The antlered fish swam through the sea of spines trying to remember. I was looking for something. Keep away from the light… was that what the voice had said? He crossed from one darkness to another, listening for the faint pop… pop… beep that always preceded the rolling wave of white light from one arc of the horizon to the other, as if everything under the skin of the ocean was to be temporarily flattened for posterity by some enormous scanner. I must remember to shut my eye this time, he thought. Pop… pop… beep, he heard, then the vast mechanical creak. He opened his eye again. I was looking for something, he thought. He swam through the sea of spines trying to remember.
And there was evening, and there was morning—the first day.
She walked by following her own reflection. A familiar blur on the red chrome surface of a passing car set her running after it, until she was caught up short by a wig she recognized as her own hair upon the head of a mannequin in a store window and lured inside to try on the dress the figure was draped in. This had gone on for years, but lately she had found herself plotting small acts of rebellion, not allowing herself to be tugged in a new direction by the fleeting pattern stamped nearby of her upper body upon a scrap of water left pinned to the pavement by a recent storm. One morning, she even walked backwards away from herself, as if the glass door of the building she had been about to enter was the frosted surface of a river that she thought might not be able to hold her weight. Have I been here before? she thought.
That was the end of the second day.
Can you send lightnings, that they may go, and say unto you, Here we are?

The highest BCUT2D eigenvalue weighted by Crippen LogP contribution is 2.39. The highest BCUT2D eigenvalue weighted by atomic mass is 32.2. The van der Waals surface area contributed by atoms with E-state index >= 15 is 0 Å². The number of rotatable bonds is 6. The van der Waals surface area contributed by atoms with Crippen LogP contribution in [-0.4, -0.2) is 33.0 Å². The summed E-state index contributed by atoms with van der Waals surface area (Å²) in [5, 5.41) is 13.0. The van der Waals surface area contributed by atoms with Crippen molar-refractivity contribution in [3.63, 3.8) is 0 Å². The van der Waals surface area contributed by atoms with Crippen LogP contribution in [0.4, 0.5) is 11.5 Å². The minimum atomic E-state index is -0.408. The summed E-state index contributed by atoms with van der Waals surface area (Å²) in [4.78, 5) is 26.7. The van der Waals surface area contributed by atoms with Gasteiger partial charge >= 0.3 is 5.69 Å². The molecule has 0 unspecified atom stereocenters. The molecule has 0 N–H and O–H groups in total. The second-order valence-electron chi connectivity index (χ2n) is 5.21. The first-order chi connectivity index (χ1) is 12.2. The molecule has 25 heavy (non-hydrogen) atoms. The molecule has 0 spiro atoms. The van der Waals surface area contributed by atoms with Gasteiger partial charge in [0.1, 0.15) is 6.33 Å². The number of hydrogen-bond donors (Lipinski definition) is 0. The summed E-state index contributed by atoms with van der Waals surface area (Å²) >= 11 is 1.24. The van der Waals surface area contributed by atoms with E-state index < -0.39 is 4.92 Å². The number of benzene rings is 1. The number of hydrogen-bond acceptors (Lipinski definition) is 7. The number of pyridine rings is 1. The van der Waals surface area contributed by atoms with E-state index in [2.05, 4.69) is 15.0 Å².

A ladder dropped from the sky and the small being ran towards it. Could this be its way back into the sky; it had told the story so many times, the sudden sting at each shoulder, like the sharp bite of twinned insects who must pursue their prey in synchronization, then the sense of lift, as if wings had sprung from the place the pair had punctured, as if they had left something of themselves and their own capacities there. But then the being had understood that it was being carried. Looking up, it had seen a great feathered enormity behind it, like the deities of the small creature’s mythology. I have been chosen, the creature had thought. At last, I am to be the sacrifice.
But then catastrophe had struck – another god had come upon them and the two majesties had fought. In the struggle the little beast had dropped back down to the ground. In vain had it leaped back toward the heavens without rising much further than the top of a pile of rocks nearby, as the great ones above separated and flew off in different directions, their prey forgotten, a faint trail dripping down briefly behind them of their battle until the trace was lost. Was that where the lightning would strike? the creature wondered now. It had seen how as the ladder rolled itself back into the sky, another one plummeted down. It dashed from one rust-stained spot, already touched, to another yet unstruck, regarding the sky hopefully, as the firmament opened up all around now, to let its burdens drop.
These were the events of the third day.
She denied the existence of her body. This was known as the delusion of negation. It existed in three stages: the Germination, the Blooming, and the Chronic phases. She withdrew from other people. Her view of the external world was distorted. She did not experience hallucinations. But the strength of her delusion was similar to that often found in schizophrenic patients.
I am becoming a flower, she thought. She felt within herself the presence of parts both male and female, as roses did, and lilies, and dandelions. She declined however to name herself as one of these. I am something new, she thought. A small host of bees came to lick the pollen off her cheeks and eyelids. She flung seeds from her fingers. Next, she thought, I will become a field. She imagined herself as a thrust of corn or a ripple of wheat, even an orchard of fruit-bearing trees.